In reading this, I'm reminded of one "sneaky trick" that I have used in the past for portraiture - but I can't remember exactly how successful it was in other applications. Many moons ago, I was rooting around (uh ... if you are from OZ, read "rummaging" - although there isn't a great deal of difference in any of the meanings ..) in the "Used - We're Trying to Dump This Stuff" - bins, and came up with two 40.5 mm "soft" filters. I bought them because that was the size that fit my Rodenstock enlarging lenses. Wonderful for softening and minimizing blemishes in portraiture.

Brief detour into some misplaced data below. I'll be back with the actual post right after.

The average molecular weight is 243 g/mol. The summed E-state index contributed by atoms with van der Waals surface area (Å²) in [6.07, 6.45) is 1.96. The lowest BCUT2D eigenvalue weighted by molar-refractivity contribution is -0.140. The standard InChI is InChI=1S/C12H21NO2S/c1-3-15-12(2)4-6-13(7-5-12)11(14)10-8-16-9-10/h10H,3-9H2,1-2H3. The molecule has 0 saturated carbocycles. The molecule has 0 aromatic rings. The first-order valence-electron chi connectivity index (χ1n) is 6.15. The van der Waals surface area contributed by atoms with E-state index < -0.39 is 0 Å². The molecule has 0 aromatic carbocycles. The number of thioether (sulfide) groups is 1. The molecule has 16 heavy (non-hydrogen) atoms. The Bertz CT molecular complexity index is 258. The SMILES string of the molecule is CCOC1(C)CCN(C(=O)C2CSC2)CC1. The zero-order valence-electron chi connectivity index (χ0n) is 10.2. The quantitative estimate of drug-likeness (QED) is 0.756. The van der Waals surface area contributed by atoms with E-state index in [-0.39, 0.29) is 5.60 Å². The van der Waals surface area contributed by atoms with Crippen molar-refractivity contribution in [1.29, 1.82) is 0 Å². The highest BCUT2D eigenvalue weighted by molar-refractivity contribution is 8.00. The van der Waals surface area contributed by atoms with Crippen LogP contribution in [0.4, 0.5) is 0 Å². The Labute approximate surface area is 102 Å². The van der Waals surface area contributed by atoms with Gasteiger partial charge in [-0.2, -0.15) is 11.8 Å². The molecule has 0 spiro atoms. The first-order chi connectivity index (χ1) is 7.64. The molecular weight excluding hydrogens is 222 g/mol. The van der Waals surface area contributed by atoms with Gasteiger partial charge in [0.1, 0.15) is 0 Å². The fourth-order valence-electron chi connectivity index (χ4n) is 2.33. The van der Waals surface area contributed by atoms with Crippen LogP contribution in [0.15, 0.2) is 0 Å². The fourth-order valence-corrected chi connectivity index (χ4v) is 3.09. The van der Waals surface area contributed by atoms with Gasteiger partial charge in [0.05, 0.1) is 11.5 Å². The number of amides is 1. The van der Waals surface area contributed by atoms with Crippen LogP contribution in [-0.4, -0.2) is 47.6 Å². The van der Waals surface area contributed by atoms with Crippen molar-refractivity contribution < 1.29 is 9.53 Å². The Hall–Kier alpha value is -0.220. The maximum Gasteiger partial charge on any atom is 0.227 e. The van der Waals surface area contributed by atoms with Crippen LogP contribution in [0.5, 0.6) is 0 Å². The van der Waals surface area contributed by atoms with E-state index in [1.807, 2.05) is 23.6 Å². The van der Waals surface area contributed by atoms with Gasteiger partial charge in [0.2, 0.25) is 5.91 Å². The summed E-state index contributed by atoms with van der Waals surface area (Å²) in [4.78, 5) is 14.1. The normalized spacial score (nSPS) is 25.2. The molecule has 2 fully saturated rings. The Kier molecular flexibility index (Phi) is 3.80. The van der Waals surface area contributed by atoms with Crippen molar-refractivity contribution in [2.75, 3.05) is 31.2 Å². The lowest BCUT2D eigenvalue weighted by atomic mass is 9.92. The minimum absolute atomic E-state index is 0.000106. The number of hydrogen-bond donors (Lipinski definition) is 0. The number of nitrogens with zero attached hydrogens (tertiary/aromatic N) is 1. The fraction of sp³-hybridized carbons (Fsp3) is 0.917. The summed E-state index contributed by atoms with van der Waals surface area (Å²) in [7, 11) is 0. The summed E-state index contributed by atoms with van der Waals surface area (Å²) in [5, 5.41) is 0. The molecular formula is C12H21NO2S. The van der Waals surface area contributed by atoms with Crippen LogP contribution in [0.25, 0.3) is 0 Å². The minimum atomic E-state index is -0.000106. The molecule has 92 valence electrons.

This got me to thinking ... the function of a "close-up" or "portrait" auxilliary lens is to shorten focal length ... allowing close focusing. The same optical principle works on an enlarging lens as well as a camera lens ... so to gain a greater magnification at a shorter column height .... I obtained a 40.5 - 67 mm filter adapter, and with my existing 67 to 60 Bayonet adapter - I mounted a Hasselblad "Proxar" - one of them ... possibly the "1.0", on the Rodenstock 80mm in the enlarger .... and ... It WORKED!! ... at least well enough to produce "good" portraiture.
I can't remember - possibly I did not "wring" it out thoroughly in a "picky" application as a landscape - or - I have a photograph of a Bandstand in Lichtentaler Alee', Baden-Baden, Germany, with delicate, complex wooden "filigree" woodwork - I'll try it on that one... and try to determine *IF* the image quality suffers, and how severely it is affected.